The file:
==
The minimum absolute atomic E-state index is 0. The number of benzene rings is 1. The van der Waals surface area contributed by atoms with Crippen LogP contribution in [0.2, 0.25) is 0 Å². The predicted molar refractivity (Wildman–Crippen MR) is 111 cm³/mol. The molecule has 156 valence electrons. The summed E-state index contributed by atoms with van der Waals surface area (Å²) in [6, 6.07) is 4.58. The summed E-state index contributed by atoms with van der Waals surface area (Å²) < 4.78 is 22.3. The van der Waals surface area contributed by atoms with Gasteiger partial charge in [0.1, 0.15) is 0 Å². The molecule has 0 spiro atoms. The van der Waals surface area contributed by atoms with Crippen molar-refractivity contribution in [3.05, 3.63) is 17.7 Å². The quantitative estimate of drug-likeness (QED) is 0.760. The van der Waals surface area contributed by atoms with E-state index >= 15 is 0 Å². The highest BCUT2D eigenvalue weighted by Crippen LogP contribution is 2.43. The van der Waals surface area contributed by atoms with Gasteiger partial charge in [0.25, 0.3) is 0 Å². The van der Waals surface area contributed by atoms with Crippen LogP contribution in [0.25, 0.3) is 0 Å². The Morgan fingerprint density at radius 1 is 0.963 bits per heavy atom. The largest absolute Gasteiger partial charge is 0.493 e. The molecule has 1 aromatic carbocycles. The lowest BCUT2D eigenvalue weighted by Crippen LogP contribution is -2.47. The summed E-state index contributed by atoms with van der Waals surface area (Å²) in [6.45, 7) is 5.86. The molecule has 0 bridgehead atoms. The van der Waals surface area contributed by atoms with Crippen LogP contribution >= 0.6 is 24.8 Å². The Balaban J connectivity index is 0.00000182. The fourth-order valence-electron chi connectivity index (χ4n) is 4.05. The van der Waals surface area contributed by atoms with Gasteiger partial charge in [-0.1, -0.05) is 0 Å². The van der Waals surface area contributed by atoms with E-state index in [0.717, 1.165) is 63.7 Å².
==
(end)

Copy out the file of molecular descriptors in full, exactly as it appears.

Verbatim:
The minimum absolute atomic E-state index is 0. The number of benzene rings is 1. The van der Waals surface area contributed by atoms with Crippen LogP contribution in [0.2, 0.25) is 0 Å². The predicted molar refractivity (Wildman–Crippen MR) is 111 cm³/mol. The molecule has 156 valence electrons. The summed E-state index contributed by atoms with van der Waals surface area (Å²) in [6, 6.07) is 4.58. The summed E-state index contributed by atoms with van der Waals surface area (Å²) < 4.78 is 22.3. The van der Waals surface area contributed by atoms with Gasteiger partial charge in [0.1, 0.15) is 0 Å². The molecule has 0 spiro atoms. The van der Waals surface area contributed by atoms with Crippen molar-refractivity contribution in [3.05, 3.63) is 17.7 Å². The quantitative estimate of drug-likeness (QED) is 0.760. The van der Waals surface area contributed by atoms with E-state index >= 15 is 0 Å². The highest BCUT2D eigenvalue weighted by Crippen LogP contribution is 2.43. The van der Waals surface area contributed by atoms with Gasteiger partial charge in [0.25, 0.3) is 0 Å². The van der Waals surface area contributed by atoms with Crippen LogP contribution in [0.25, 0.3) is 0 Å². The Morgan fingerprint density at radius 1 is 0.963 bits per heavy atom. The largest absolute Gasteiger partial charge is 0.493 e. The molecule has 1 aromatic carbocycles. The lowest BCUT2D eigenvalue weighted by Crippen LogP contribution is -2.47. The summed E-state index contributed by atoms with van der Waals surface area (Å²) in [6.45, 7) is 5.86. The molecule has 0 bridgehead atoms. The van der Waals surface area contributed by atoms with Crippen LogP contribution >= 0.6 is 24.8 Å². The Balaban J connectivity index is 0.00000182. The fourth-order valence-electron chi connectivity index (χ4n) is 4.05. The van der Waals surface area contributed by atoms with Gasteiger partial charge in [-0.1, -0.05) is 0 Å². The van der Waals surface area contributed by atoms with E-state index in [0.717, 1.165) is 63.7 Å².